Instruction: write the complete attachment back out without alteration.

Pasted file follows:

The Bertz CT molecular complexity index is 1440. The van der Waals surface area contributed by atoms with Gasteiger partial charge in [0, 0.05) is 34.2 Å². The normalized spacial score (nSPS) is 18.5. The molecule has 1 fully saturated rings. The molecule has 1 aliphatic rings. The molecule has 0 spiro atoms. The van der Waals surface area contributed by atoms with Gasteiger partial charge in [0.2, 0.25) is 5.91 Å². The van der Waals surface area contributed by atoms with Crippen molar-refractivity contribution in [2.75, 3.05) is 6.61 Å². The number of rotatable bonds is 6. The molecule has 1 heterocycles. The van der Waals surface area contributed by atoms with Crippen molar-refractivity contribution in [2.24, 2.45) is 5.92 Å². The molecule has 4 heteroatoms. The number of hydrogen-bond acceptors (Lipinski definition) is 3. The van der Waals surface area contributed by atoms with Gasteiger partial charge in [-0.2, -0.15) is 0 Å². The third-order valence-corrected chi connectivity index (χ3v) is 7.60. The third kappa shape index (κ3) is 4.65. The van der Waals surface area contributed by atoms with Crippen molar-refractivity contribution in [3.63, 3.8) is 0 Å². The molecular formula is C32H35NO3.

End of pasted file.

The Bertz CT molecular complexity index is 1440. The van der Waals surface area contributed by atoms with Gasteiger partial charge in [0, 0.05) is 34.2 Å². The normalized spacial score (nSPS) is 18.5. The molecule has 1 fully saturated rings. The molecule has 1 aliphatic rings. The molecule has 0 spiro atoms. The van der Waals surface area contributed by atoms with Gasteiger partial charge in [0.2, 0.25) is 5.91 Å². The van der Waals surface area contributed by atoms with Crippen molar-refractivity contribution in [2.75, 3.05) is 6.61 Å². The number of rotatable bonds is 6. The molecule has 1 heterocycles. The van der Waals surface area contributed by atoms with Crippen molar-refractivity contribution in [2.24, 2.45) is 5.92 Å². The molecule has 4 heteroatoms. The number of hydrogen-bond acceptors (Lipinski definition) is 3. The van der Waals surface area contributed by atoms with Gasteiger partial charge in [-0.2, -0.15) is 0 Å². The third-order valence-corrected chi connectivity index (χ3v) is 7.60. The third kappa shape index (κ3) is 4.65. The van der Waals surface area contributed by atoms with Crippen molar-refractivity contribution in [3.63, 3.8) is 0 Å². The molecular formula is C32H35NO3.